Seven Florida Boating Laws You May Not Know That Every Boat Owner Should
Boating is a way of life here in Florida, and many people dream of the day when they can finally purchase their first personal watercraft (PWC). However, you may or may not actually check out the Florida boating laws beforehand. And, of course, failure to follow these laws on the water can result in a fine, citation, and (worst case scenario) the suspension or loss of your license.
If you already have a boating or captain’s license, you should be aware of the Florida boating regulations, but just in case, we’re here to refresh your memory. Since these laws exist to keep everyone safe on the water, you should have a firm grasp of them. Here are seven Florida boating laws you may not know that every boater should be aware of to stay safe.
Registration is Required
When you purchase any motor-powered vessel that is more than 16 feet in length, it has to be registered within 30 days at your county tax collector's office. This is similar to most states' rules for personal vehicles used on highways. You have to keep your vehicle registration on board and accessible at all times so that if an enforcement officer's vessel stops you for any reason, you can present it to them.
Your vessel's registration number must be painted on both sides of the vessel and above the waterline. If your boat fits the registration guidelines, you must obtain a boat title within 30 days. The good news is that titling fees are highly affordable in Florida.
No Operators Under 14
No one is allowed to operate a motorized vessel in Florida's waterways unless they are over the age of 14, with no exceptions. The Florida Department of Highway Safety and Motor Vehicles isn't going to give you a ticket if you have a child younger than that in your lap starting to learn the fundamentals of boating (since the vessel is really under your control). But to operate a vessel on their own, with no one else's hands on the wheel, they must be at least 14. This is a rule designed to foster responsible and skilled boating. Anyone who wants to rent a motorized vessel in Florida must also be over 18.
PFD Required While Vessels Are Underway
Florida boat laws also require a Coast Guard-approved personal flotation device (PFD) to be worn by everyone on board while a vessel is underway. Everyone on board must wear a PFD Type me, II, or III if your boat is between 16 and 26 feet long. Anyone under 16 is not allowed to wear an inflatable PFD.
You must also always have a Coast Guard Type IV throwable device on board. This can be a ring buoy, a buoyant cushion, or a horseshoe-shaped buoy. This can be thrown overboard to someone if they fall off the vessel in heavy chop or other conditions. This is an added layer of safety required when you are on the water in Florida.
PFD Required for All Passengers Under Six at All Times
While a PFD is required for everyone on board while the vessel is underway, that applies even more for passengers under the age of six in Florida. Even when the boat is docked, all passengers under six should always wear a PFD. This applies to any boat that is 26 feet or less in length, whether it is motorized or not. Children under six often don't know how to swim. Even if they know how to swim, they may be unaware of what to do in an emergency. The best course of action under Florida law is to require a PFD on every child under six at all times.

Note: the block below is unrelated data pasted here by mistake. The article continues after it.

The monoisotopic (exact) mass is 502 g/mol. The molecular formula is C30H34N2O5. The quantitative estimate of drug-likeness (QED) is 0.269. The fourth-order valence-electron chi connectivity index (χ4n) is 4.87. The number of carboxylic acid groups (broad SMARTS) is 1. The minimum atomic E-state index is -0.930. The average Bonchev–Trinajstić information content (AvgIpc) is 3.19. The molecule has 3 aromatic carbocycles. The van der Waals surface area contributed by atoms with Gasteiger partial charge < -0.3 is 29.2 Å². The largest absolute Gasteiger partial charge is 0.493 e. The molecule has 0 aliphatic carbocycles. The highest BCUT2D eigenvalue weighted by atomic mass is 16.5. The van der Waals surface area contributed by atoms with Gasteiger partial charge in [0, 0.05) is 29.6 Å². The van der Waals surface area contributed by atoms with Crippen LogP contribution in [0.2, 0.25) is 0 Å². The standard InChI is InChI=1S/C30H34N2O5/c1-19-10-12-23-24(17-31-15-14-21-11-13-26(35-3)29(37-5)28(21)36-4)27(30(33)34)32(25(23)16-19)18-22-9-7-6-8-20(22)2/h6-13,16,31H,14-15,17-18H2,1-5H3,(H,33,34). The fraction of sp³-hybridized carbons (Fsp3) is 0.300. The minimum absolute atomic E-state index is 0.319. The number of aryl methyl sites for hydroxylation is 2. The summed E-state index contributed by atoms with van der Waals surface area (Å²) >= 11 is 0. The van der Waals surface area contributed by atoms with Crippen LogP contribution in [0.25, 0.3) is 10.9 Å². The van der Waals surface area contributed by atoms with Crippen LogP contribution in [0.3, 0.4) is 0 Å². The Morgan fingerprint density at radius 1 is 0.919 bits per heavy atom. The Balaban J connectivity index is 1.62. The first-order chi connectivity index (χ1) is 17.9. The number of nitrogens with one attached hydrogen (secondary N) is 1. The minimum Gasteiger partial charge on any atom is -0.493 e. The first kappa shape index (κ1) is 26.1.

Boater Education ID Card Required
Everyone who wants to operate a private vessel in Florida waters is required to obtain a Boater Education ID Card. If you were born after January 1, 1988, you must take a course to get this ID card before you can legally operate any vessel with an engine with more than ten horsepower. The course only takes a few hours to complete. Even a minor under the age of 14 can still obtain their Boater Education ID Card. They can only operate a boat legally once they are 14 or older. The National Association of State Boating Law Administrators issues all Boating Safety ID Cards, including in Florida.
Boating Accidents MUST Be Reported
Having an accident on the water is no different from an accident on the roadways, as far as boating laws in Florida are concerned. Any accident that involves death, disappearance, the requirement for immediate first aid, or more than $2,000 in damages is required to be reported to Florida law enforcement immediately. There are three possible law enforcement bodies that you must report a Florida boating accident to:
- Sheriff of the county where the accident happened
- Chief of police of the municipality where the accident happened
- Florida Fish and Wildlife Conservation Commission
No one is legally allowed to leave the scene of an accident on the water until all possible aid has been offered and the authorities are contacted.
One Readily Accessible PFD for Everyone on Board
In addition to the PFD requirements listed above, every vessel must have at least one life jacket for every person on board, whether they are wearing it during an accident or not. All PFDs should be easily accessible so that if something happens, everyone can get their PFD on at a moment's notice. Just as a reminder, everyone under the age of six must always wear a life jacket, whether the vessel is docked or underway.
Stay Safe (and Stylish) on the Water With Gemlux
Gemlux is dedicated to the Florida boating lifestyle. If you need any gear, equipment, boating accessories, or other hardware designed for comfort and style, you can order them directly from our website or contact us for more information.